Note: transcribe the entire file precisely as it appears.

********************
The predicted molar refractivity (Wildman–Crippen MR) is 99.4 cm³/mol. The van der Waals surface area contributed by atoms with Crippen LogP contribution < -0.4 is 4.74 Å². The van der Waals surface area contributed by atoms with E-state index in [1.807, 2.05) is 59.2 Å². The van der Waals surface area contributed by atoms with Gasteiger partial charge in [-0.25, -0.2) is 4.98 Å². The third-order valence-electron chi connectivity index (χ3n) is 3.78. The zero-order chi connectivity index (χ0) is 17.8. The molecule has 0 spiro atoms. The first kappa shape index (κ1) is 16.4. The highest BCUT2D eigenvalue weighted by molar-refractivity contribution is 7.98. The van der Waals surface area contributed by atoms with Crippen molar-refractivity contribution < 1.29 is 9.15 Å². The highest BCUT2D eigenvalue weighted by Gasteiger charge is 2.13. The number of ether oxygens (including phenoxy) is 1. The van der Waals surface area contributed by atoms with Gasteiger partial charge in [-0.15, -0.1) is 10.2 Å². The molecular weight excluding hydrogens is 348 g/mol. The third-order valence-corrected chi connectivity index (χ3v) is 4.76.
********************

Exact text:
The predicted molar refractivity (Wildman–Crippen MR) is 99.4 cm³/mol. The van der Waals surface area contributed by atoms with Crippen LogP contribution < -0.4 is 4.74 Å². The van der Waals surface area contributed by atoms with E-state index in [1.807, 2.05) is 59.2 Å². The van der Waals surface area contributed by atoms with Gasteiger partial charge in [-0.25, -0.2) is 4.98 Å². The third-order valence-electron chi connectivity index (χ3n) is 3.78. The zero-order chi connectivity index (χ0) is 17.8. The molecule has 0 spiro atoms. The first kappa shape index (κ1) is 16.4. The highest BCUT2D eigenvalue weighted by molar-refractivity contribution is 7.98. The van der Waals surface area contributed by atoms with Crippen molar-refractivity contribution < 1.29 is 9.15 Å². The highest BCUT2D eigenvalue weighted by Gasteiger charge is 2.13. The number of ether oxygens (including phenoxy) is 1. The van der Waals surface area contributed by atoms with Gasteiger partial charge in [-0.15, -0.1) is 10.2 Å². The molecular weight excluding hydrogens is 348 g/mol. The third-order valence-corrected chi connectivity index (χ3v) is 4.76.